On appeal from the Superior Court of New Jersey, Law Division, Somerset County, Docket No. L-525-04.
NOT FOR PUBLICATION WITHOUT THE APPROVAL OF THE APPELLATE DIVISION
Before Judges Fisher, Sapp-Peterson and Simonelli.
This is the third appeal in this case. In the first, we determined that defendant Matt Ellman, a former salesman, was entitled to less in damages from plaintiff Kas Oriental Rugs, Inc., than awarded at the conclusion of the non-jury trial. Kas Oriental Rugs, Inc. v. Ellman (Kas I), 394 N.J. Super. 278 (App. Div.), certif. denied, 192 N.J. 74 (2007). That reduction in the amount of Ellman's judgment placed him in the cross-hairs of the fee-shifting provisions of the offer-of-judgment rule, Rule 4:58; consequently, we remanded for consideration of fees based on that rule as well as the fee-shifting provisions of the Sales Representatives' Rights Act (SRRA), N.J.S.A. 2A:61A-1 to -7. Id. at 289-91.
Subsequent proceedings in the trial court led to an award in favor of Kas based on the offer-of-judgment rule, which we reversed in the second appeal. Kas Oriental Rugs, Inc. v. Ellman (Kas II), 407 N.J. Super. 538 (App. Div.), certif. denied, 200 N.J. 476 (2009). Again, we remanded for a resolution of the competing claims for fees based on the SRRA, as well as Kas's claim for fees based on an application of the frivolous litigation statute, N.J.S.A. 2A:15-59.1. We held that Ellman was entitled to fees on his claim for the payment of pre-termination fees, which had to be quantified; we also recognized the possibility that Kas might be entitled to fees and remanded for a determination as to whether Ellman's claim for post-termination commissions was frivolous and, if so, a quantification of such an award. Kas II, supra, 407 N.J. Super. at 563-70.
Following our last remand, the motion judge*fn1 determined that Ellman was entitled to $11,777.76 in counsel fees in pursuing his claim for the payment of pre-termination commissions. She also concluded that the claim for post-termination commissions was frivolous but that certain categories of fees incurred by Kas were not reimbursable; for example, the judge awarded nothing to Kas for fees incurred in pursuing or providing pretrial discovery or in the work done on appeal in Kas I, concluding they were "hazards of litigation." In addition, the judge discounted the award to Kas because the judge believed that, as an individual, Ellman could not bear a large award like a corporation or other business entity.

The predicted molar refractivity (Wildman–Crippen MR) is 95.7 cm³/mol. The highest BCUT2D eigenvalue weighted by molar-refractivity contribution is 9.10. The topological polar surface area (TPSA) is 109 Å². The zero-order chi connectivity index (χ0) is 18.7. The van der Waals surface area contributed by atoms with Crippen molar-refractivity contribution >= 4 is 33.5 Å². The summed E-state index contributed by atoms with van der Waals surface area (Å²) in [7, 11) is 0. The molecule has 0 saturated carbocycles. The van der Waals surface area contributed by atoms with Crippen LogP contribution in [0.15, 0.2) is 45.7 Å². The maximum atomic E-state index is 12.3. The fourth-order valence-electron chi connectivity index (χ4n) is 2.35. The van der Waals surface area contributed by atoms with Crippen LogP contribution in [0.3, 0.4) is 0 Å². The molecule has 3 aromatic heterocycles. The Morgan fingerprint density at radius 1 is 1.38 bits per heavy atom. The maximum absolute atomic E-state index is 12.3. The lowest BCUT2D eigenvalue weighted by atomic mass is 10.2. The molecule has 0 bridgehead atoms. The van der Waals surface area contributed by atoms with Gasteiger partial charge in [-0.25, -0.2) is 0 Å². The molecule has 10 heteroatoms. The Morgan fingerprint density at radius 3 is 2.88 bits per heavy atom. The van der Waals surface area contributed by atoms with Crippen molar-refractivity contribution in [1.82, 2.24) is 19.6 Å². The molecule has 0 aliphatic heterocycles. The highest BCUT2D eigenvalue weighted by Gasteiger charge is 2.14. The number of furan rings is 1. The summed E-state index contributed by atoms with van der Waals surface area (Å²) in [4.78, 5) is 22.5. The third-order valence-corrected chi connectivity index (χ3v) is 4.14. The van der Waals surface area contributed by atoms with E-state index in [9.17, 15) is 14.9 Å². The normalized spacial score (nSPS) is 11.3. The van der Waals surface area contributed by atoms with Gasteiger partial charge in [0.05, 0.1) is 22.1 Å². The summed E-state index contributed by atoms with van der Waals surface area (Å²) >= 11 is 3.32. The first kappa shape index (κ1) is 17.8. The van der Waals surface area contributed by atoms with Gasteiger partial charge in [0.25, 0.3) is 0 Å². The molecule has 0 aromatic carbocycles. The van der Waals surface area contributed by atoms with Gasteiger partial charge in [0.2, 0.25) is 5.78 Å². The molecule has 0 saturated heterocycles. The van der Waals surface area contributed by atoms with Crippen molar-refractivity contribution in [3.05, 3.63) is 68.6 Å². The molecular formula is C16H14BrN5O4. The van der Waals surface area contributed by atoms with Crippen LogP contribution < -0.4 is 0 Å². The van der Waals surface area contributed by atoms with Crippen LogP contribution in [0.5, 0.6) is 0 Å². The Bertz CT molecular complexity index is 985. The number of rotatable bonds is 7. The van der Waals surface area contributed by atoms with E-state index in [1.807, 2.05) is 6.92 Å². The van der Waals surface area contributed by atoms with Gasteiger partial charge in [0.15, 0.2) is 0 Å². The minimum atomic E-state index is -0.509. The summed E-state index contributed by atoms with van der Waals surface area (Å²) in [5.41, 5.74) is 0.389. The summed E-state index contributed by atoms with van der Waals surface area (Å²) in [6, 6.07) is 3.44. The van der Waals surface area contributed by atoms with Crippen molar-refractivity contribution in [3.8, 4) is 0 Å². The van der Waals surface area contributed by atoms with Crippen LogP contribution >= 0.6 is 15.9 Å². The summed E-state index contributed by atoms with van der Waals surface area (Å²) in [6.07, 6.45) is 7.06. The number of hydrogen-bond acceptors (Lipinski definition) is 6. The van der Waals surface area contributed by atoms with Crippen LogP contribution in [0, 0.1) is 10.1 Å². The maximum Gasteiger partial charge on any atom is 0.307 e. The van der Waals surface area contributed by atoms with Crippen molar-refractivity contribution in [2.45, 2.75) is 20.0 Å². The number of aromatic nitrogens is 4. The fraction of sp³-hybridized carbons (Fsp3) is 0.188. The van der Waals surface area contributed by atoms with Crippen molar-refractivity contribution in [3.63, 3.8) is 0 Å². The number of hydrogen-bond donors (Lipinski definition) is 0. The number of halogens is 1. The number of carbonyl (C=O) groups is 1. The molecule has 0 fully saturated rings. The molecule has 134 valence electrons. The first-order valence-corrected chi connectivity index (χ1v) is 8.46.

Kas appealed, and Ellman cross-appealed. In its appeal, Kas argues:
I. THE MOTION COURT IMPROPERLY FAILED TO MAKE THE REQUISITE LODESTAR FINDINGS UNDER R. 1:7-4 AND ERRONEOUSLY AND ARBITRARILY REDUCED THE FEE AWARD TO KAS BECAUSE ELLMAN IS AN INDIVIDUAL AND KAS IS A CORPORATION.
II. THE MOTION COURT ERRONEOUSLY GRANTED ELLMAN FEES AND COSTS FOR ELLMAN'S FORMER NEW JERSEY COUNSEL EVEN THOUGH VIRTUALLY ALL SUCH FEES AND COSTS WERE INCURRED ENTIRELY FOR UNSUCCESSFUL EFFORTS AND OTHERWISE BARRED.
A. Ellman Was Barred from Receiving Fees Under Best v. C&M Door Controls, Inc.[, 200 N.J. 348 (2009)].
B. The Motion Court Erroneously Granted Ellman Fees for Unsuccessful Efforts.
C. Ellman Was Judicially Estopped, In Any Event, From Seeking Fees and Costs on Remand.
In his cross-appeal, Ellman argues:
I. A PARTY WHO HAS SURVIVED A MOTION FOR SUMMARY JUDGMENT CANNOT BE FOUND TO HAVE ENGAGED IN FRIVOLOUS LITIGATION.
II. THE COURT BELOW IGNORED ABUNDANT EVIDENCE IN THE RECORD THAT ELLMAN'S CLAIMS WERE NOT FRIVOLOUS.
III. KAS FAILED TO APPEAL THE AWARD OF FEES TO ELLMAN.
We find insufficient merit in Kas's Point II and Ellman's Point III to warrant discussion in a written opinion. R. 2:11-3(e)(1)(E).*fn2
It is striking that the merits of the parties' pleaded claims were
resolved over four years ago with our decision in Kas I on March 6, 2007, but the parties have yet to go their separate
ways. The disputes now before us, which require our examination of the
granting and denying of fees, including the claim for fees incurred in
seeking fees, have become "a sideshow of a side-show."*fn3
We conclude that mistakes were made in the motion judge's
disposition of some of the claims for fees, and to ...